Stink Bug Saliva: A Potent Mix to Bypass Plant Defenses
By Ed Ricciuti
Not long after insects appeared about 400 million years ago, some of them began eating plants, which in turn developed defenses against becoming food, triggering an evolutionary arms race. It’s a course without a finish line as, over time, plants evolve measures to protect against predation and insects come up with countermeasures that enable them to maintain their food supply. And so the cycle goes.
Morphology, such as the shape of insect mouthparts and plant spines, plays a role, but the main weapons in the conflict between insect and plant are biochemical, complex, and far from understood by science. One step toward understanding the complexities of chemical warfare in the insect-plant world is described in a new report about research on voracious, plant-eating stink bugs (Pentatomidae), published in July in the Annals of the Entomological Society of America.
In the study, researchers at the United States Department of Agriculture (USDA) and Washington State University (WSU) identified an astounding 677 proteins from the salivary glands of only five species of stink bugs that could be involved in suppression of plant defenses against predation. Past research on other insects suggests many of these proteins could suppress plant alarm systems that trigger defenses and could even deactivate the chemical molecules that make those defenses work. Plants defend themselves with weapons such as chemicals that kill or trap attackers, attract as allies natural enemies of herbivores, and changing insect behavior, and insects like stink bugs have intricate strategies in opposition.
It may sound esoteric but the effort to understand the chemistry involved in the give-and-take between insect and plant has exceedingly practical implications. Why focus on stink bugs, though?
“Stink bugs encompass many species which are major pests of agricultural commodities including soybean, cotton, wheat, and tree fruits,” says Adrian T. Marshall, Ph.D., lead author of the study and a postdoctoral research associate at the USDA Agricultural Research Service and previously at WSU.
The research was conducted by analyzing ribonucleic acid (RNA) of stink bug salivary glands for the coded instructions necessary to manufacture various proteins. RNA not only carries the code for making proteins but also the amino acids that are the building blocks of these all-important, highly complex molecules.
Despite identifying several hundred proteins, untangling what they all do is tall task yet to be cleared. “We want to make clear that we can only guess their role based on previous literature,” Marshall says.
The study was sparked by the fact that stink bug damage is difficult to identify for growers and packing warehouses. “Data from the study can help future research start to piece out the individual functions of stink bug saliva in feeding,” Marshall says. “We hope this can be used to build tools for specifically identifying stink bug feeding damage through their excreted salivary enzymes.”
Salivary proteins of many insects have various functions. The ability of some proteins to predigest plant food is well documented in several types of insect, including stink bugs. When feeding, they pierce a plant with tubular mouthparts, called a stylet, and through it inject saliva containing enzymes that liquefy and predigest tissue, which is then sucked in.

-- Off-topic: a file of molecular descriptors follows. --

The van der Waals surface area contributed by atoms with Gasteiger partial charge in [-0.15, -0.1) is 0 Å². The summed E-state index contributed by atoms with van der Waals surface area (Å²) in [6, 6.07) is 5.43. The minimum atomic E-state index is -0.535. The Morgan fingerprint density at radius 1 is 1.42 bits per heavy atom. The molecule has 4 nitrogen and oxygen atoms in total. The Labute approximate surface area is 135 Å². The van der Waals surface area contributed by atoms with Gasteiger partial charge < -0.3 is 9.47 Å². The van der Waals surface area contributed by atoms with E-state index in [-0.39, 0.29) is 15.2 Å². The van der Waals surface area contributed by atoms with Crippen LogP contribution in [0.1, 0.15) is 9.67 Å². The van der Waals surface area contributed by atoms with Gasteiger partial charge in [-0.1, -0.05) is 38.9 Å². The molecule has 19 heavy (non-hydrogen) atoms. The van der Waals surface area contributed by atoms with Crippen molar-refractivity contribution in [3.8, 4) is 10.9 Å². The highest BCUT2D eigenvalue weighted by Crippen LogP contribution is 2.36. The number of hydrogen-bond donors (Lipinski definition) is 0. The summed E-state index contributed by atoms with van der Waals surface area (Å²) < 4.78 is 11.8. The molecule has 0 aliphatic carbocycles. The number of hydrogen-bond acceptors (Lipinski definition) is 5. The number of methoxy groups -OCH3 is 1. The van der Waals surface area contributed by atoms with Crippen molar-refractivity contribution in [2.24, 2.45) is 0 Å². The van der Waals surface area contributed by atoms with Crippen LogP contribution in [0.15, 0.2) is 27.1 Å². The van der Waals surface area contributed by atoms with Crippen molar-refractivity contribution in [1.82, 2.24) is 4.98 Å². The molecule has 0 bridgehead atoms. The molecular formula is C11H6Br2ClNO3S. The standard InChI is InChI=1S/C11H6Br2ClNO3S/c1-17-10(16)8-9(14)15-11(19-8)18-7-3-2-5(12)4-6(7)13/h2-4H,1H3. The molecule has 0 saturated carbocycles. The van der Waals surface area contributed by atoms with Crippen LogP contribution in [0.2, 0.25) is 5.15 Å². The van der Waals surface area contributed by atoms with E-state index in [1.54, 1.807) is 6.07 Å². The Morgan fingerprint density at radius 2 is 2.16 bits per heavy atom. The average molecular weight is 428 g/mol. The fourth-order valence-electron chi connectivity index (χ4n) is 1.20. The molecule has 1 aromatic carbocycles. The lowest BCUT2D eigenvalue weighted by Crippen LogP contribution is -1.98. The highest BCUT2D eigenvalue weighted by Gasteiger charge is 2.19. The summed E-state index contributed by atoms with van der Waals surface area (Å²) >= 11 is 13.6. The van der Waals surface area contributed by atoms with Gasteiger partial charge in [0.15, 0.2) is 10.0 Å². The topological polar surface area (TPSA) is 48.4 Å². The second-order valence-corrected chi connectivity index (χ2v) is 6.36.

During feeding, these insects produce salivary secretions, some of which solidify around the stylet and are believed to aid feeding and suppress plant defenses. “Some interesting trends we saw is that [our analysis] included proteins for different types of stink bug feeding activities,” says Marshall.
Some of the proteins Marshall and colleagues describe seem to aid macerating and slurping in plant tissue. Others fight off microorganisms harmful to insects. Still others disrupt plant alarm systems that signal the presence of alien chemical molecules and activate defenses. Certain proteins, for example, deactivate the calcium ion Ca2+, which triggers the deposition of a compound called callose. It repairs wounds in the phloem when pierced by an herbivore’s stylus, curbing feeding.
The researchers say they hope this foundational work will spur future studies on stink bug biology and management.
“Beginning to examine and understand the ways they feed and interact with plant defenses can open new avenues for developing damage-identification tools and implementing control methods,” Marshall says. “The work can also begin laying the groundwork towards understanding other non-stink bug Hemipteran insect interactions with plants.”
Annals of the Entomological Society of America
Ed Ricciuti is a journalist, author, and naturalist who has been writing for more than a half century. His latest book is called Bears in the Backyard: Big Animals, Sprawling Suburbs, and the New Urban Jungle (Countryman Press, June 2014). His assignments have taken him around the world. He specializes in nature, science, conservation issues, and law enforcement. A former curator at the New York Zoological Society, and now at the Wildlife Conservation Society, he may be the only man ever bitten by a coatimundi on Manhattan’s 57th Street.